The Specification Pattern: A Primer

Posted March 25th 2005 by Matt Berther

The Specification pattern is a very powerful design pattern which can be used to remove a lot of cruft from a class’s interface while decreasing coupling and increasing extensibility. It’s primary use is to select a subset of objects based on some criteria, and to refresh the selection at various times.

For example, I’ve seen a lot of classes that have interfaces that look something similar to this:

public class User
{
    public string Company;
    public string Name;
    public string City;
}

public class UserProvider
{
    public User[] GetUserByName(string name)
    {
    }

    public User[] GetUsersByCity(string name)
    {
    }

    public User[] GetUsersByCompany(string company)
    {
    }
}

Using this model, you can see that every time you want to add a new condition for user retrieval, you have to add a method to the UserProvider class which obfuscates the interface.

Now, lets look at the same example using the specification pattern.

public class User
{
    public string Company;
    public string Name;
    public string City;
}

public class UserSpecification
{
    public virtual bool IsSatisfiedBy(User user)
    {
        return true;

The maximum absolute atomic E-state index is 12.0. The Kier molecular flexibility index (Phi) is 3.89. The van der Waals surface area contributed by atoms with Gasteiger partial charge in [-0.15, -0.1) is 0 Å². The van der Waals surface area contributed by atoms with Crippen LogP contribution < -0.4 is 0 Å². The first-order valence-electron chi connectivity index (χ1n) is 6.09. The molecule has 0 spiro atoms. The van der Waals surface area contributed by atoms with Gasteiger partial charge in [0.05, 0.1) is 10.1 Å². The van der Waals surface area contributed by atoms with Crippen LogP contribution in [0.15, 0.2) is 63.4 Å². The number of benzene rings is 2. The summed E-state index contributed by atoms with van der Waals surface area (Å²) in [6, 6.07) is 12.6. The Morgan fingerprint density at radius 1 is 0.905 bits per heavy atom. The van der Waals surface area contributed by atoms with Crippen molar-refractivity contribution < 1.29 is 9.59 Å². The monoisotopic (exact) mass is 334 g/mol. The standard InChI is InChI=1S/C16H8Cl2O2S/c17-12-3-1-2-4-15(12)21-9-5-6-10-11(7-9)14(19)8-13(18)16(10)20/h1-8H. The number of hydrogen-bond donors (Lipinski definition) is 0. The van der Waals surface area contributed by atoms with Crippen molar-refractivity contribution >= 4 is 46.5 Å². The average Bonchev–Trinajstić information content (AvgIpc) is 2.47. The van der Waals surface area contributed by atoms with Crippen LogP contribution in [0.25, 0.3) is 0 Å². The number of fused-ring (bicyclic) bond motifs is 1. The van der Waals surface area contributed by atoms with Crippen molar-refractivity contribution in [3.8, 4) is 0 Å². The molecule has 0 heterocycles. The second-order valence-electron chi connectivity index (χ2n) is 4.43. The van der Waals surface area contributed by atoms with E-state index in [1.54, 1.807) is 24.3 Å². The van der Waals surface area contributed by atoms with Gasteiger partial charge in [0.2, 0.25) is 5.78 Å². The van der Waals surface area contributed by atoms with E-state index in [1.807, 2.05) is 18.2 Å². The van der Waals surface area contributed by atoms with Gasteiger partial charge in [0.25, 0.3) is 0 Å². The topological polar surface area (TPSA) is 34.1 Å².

}
}

public class UserProvider
{
    public User[] GetBySpecification(UserSpecification spec)
    {
        ArrayList list = new ArrayList();

        UserCollection coll = SomeMethodToPopulateTheUserCollection();
        foreach (User user in coll)
        {
            if (spec.IsSatisfiedBy(user))
            {
                list.Add(user);
            }
        }

        return (User[])list.ToArray(typeof(User));
    }
}

class UserCompanySpecification : UserSpecification
{
    private readonly string companyName;

    public UserCompanySpecification(string companyName)
    {
        this.companyName = companyName;
    }

    public override bool IsSatisfiedBy(User user)
    {
        return user.Company.Equals(companyName);
    }
}

Using the specification pattern, we have removed all of the specialized methods from the UserProvider class. Also, because of the loose coupling, any time we want an additional condition for user retrieval, we need to only implement a new UserSpecification and pass this instance off to the GetBySpecification method, rather than polluting the existing interface.

This allows the calling code to determine exactly how it wants to filter any given collection, rather than the provider code assuming that it knows how the user wants it.

Of course, there is nothing preventing an API designer from putting a few commonly used specifications into the API itself.

This pattern is very powerful, but like anything can be overused. Make sure to review the consequences in the linked description of the pattern for when you should and shouldnt use this pattern.

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